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Fight against mine could be a bloody affair Add to ...

Ramping up pressure on the federal government, native leaders on Thursday expressed fierce opposition to a proposed copper-gold mine in the British Columbia Interior and warned of violent consequences if the project is approved.

"Our people are willing and ready to defend our lands," Tsilhqot'in Nation Chief Marilyn Baptiste said Thursday at a news conference in Ottawa. "As one of my elders had said when we were going through the panel hearings - she will be there on the road in her wheelchair. She will have her shotguns and she will not move."

Ms. Baptiste said she and others will risk their lives to block the $800-million Prosperity project, which would destroy two lakes that hold about 90,000 rainbow trout, a food source for local bands, and replace them with an artificial lake that would have far fewer fish.

The B.C. government has already approved the project. But in July, a federal review panel ruled the mine would have "significant adverse environmental effects," leaving the final decision up to cabinet.

"We are willing to sacrifice our lives," Ms. Baptiste said. "I am willing to sacrifice my life for the sake of saving our lands and our future generations. Through the panel hearings, there were several people who made the same statement."

Other native groups, including the more than 600-strong Assembly of First Nations and the Union of B.C. Indian Chiefs, have thrown their weight behind the six-band Tsilhqot'in Nation in opposing the mine. The heated standoff is in stark contrast to two landmark deals announced last month that featured, for the first time in the province, revenue-sharing between first nations and the B.C. government on two mine projects.

Such an agreement would be on the table if the Prosperity mine were to proceed, but to date, local first nations have shown no interest in pursuing one, said Randy Hawes, B.C.'s Minister of State for Mining.

"We have made it clear that we are prepared, if the mine were to go ahead, that there would be revenue-sharing agreements," Mr. Hawes said. "Tens of millions of dollars would flow directly to the Tsilhqot'in Nation, but so far, the answer is no."

The Prosperity project, being developed by Vancouver-based Taseko Mines Ltd., would be located about 25 kilometres southwest of Williams Lake in an area devastated by a mountain pine beetle infestation and the sluggish demand for forestry products. In supporting the project, the B.C. government has cited $5-billion worth of economic activity over a 20-year life of the mine and $600-million worth of revenue for various governments.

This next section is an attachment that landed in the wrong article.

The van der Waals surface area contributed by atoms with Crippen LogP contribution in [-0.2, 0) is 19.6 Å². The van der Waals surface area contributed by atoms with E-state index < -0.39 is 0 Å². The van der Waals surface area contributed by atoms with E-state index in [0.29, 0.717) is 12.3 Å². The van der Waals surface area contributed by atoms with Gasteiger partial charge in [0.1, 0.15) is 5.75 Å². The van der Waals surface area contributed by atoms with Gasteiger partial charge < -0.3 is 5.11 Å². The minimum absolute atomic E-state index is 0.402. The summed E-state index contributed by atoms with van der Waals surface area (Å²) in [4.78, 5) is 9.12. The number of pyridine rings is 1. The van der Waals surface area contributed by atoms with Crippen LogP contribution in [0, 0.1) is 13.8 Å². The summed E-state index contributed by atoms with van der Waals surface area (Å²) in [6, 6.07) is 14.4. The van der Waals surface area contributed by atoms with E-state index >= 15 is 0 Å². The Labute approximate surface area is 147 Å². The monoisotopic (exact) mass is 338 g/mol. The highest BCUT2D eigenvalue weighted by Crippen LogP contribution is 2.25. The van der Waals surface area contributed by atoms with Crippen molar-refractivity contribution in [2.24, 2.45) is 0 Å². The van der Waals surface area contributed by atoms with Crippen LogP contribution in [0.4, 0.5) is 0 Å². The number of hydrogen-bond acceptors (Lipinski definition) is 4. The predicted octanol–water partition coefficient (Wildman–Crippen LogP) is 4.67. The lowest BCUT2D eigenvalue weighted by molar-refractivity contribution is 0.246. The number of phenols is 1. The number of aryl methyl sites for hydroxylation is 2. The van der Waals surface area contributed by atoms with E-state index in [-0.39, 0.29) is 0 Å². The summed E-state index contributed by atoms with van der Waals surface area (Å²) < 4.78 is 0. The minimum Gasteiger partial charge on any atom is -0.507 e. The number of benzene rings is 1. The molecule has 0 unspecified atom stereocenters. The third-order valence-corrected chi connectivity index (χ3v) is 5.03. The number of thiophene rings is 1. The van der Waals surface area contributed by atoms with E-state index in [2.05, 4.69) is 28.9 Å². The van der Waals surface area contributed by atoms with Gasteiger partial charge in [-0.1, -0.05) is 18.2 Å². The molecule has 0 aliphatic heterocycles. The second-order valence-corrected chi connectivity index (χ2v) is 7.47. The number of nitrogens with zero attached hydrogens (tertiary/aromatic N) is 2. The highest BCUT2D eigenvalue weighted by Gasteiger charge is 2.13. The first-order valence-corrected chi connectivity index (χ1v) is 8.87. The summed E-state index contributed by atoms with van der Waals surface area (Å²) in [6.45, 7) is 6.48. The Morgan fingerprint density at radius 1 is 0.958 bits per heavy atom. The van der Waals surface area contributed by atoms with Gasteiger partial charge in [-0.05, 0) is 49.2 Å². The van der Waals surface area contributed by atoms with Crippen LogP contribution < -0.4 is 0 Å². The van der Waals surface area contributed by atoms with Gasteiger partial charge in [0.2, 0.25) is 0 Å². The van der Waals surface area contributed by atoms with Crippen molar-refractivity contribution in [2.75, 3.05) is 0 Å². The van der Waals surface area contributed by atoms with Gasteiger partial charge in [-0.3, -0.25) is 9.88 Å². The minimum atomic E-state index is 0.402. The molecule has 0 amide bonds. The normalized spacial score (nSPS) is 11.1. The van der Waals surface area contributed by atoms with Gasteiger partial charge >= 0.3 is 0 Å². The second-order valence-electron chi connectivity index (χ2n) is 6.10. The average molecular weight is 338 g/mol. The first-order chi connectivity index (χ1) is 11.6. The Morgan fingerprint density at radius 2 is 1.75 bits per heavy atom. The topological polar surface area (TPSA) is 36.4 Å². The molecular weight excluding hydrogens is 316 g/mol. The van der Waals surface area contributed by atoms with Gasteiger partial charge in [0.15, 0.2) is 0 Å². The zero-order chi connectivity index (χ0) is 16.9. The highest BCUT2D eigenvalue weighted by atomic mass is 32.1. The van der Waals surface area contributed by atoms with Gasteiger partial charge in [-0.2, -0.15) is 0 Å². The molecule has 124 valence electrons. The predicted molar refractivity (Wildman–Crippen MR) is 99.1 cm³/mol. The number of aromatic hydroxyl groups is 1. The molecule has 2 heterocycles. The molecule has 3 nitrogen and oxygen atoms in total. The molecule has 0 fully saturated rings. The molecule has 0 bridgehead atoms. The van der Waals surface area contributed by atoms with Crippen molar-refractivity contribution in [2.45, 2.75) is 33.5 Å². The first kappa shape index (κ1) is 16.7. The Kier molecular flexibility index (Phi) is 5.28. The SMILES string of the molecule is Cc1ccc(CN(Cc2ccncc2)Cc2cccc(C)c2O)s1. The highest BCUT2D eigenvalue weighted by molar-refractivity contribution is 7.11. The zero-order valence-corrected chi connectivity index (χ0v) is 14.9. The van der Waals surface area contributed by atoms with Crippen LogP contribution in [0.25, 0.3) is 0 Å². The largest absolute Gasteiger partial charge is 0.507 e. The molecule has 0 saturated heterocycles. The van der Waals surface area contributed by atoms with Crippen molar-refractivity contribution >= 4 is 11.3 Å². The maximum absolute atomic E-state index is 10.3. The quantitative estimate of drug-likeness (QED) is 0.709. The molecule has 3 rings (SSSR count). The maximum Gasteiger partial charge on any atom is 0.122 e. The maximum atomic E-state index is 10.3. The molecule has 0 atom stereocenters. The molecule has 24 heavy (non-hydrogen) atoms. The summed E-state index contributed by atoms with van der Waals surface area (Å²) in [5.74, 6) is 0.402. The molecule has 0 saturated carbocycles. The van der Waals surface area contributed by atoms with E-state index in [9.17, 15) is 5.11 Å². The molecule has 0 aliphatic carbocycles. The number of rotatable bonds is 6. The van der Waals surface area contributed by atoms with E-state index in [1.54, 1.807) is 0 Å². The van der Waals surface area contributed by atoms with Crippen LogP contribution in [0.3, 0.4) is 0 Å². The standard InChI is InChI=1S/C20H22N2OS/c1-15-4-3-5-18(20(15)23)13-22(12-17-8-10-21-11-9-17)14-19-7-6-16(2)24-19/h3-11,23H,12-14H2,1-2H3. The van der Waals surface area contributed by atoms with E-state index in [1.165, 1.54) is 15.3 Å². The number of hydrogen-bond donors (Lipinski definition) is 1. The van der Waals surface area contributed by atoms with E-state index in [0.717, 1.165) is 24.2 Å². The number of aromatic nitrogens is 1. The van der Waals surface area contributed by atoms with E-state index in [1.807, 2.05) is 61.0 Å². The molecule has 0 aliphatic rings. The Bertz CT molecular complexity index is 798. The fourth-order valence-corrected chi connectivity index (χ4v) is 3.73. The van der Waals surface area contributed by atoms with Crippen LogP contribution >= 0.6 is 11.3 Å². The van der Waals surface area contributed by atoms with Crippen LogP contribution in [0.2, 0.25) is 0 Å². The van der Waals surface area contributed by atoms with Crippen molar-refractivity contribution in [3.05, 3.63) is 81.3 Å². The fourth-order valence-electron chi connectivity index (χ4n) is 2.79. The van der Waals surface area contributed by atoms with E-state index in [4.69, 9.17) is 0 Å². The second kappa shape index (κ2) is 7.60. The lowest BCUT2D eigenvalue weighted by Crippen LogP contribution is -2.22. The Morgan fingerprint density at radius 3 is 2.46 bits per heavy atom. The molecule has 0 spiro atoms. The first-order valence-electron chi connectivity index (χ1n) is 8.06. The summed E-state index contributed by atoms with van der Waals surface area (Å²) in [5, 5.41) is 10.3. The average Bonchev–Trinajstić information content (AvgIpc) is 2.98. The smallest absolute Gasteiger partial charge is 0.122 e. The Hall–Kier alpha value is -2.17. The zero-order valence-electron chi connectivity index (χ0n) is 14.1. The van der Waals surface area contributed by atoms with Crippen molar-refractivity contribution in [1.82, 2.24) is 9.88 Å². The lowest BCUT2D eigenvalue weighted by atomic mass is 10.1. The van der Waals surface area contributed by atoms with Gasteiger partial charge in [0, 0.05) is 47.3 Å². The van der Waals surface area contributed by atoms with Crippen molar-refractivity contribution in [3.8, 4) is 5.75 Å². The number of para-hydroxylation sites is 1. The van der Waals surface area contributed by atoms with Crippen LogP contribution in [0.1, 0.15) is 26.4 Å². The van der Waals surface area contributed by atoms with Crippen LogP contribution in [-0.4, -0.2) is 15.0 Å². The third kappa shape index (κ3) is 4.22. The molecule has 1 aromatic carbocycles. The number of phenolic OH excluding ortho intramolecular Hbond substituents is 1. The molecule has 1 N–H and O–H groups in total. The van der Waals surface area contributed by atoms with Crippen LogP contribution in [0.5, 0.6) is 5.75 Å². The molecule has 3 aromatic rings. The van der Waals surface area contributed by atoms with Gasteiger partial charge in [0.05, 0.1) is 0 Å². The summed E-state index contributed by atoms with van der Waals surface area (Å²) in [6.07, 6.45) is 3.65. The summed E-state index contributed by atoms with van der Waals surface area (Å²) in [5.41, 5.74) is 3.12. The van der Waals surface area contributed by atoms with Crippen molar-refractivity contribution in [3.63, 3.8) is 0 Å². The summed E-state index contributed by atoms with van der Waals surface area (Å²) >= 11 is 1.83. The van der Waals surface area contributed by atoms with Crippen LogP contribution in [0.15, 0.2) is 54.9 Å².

Mine opponents, including a coalition of 12 environmental groups, says cabinet should heed the federal environmental review.

"When a panel issues an opinion that's as strong as the one on Fish Lake - one that says there will be significant environmental impact, and it cannot be mitigated - nobody that I know of can recall a single time when the federal government has proceeded in the face of a finding like that," said Sierra Club B.C. executive director George Heyman. "It would set the kind of precedent that would call the whole federal environmental process into question."

In 2008, a similar mine proposal was shelved after the federal and B.C. governments accepted the decision of a joint provincial-federal review.

Taseko president and chief executive officer Russell Hallbauer said on Thursday that Ms. Baptiste's comments were "unfortunate."

"I don't know what more we can say - we have done what is required under the laws of the land, both provincially and federally. We are confident in that proposal," said Mr. Hallbauer, adding that the company had considered several other alternatives to mine construction that didn't involve destroying Fish Lake, but none were workable.

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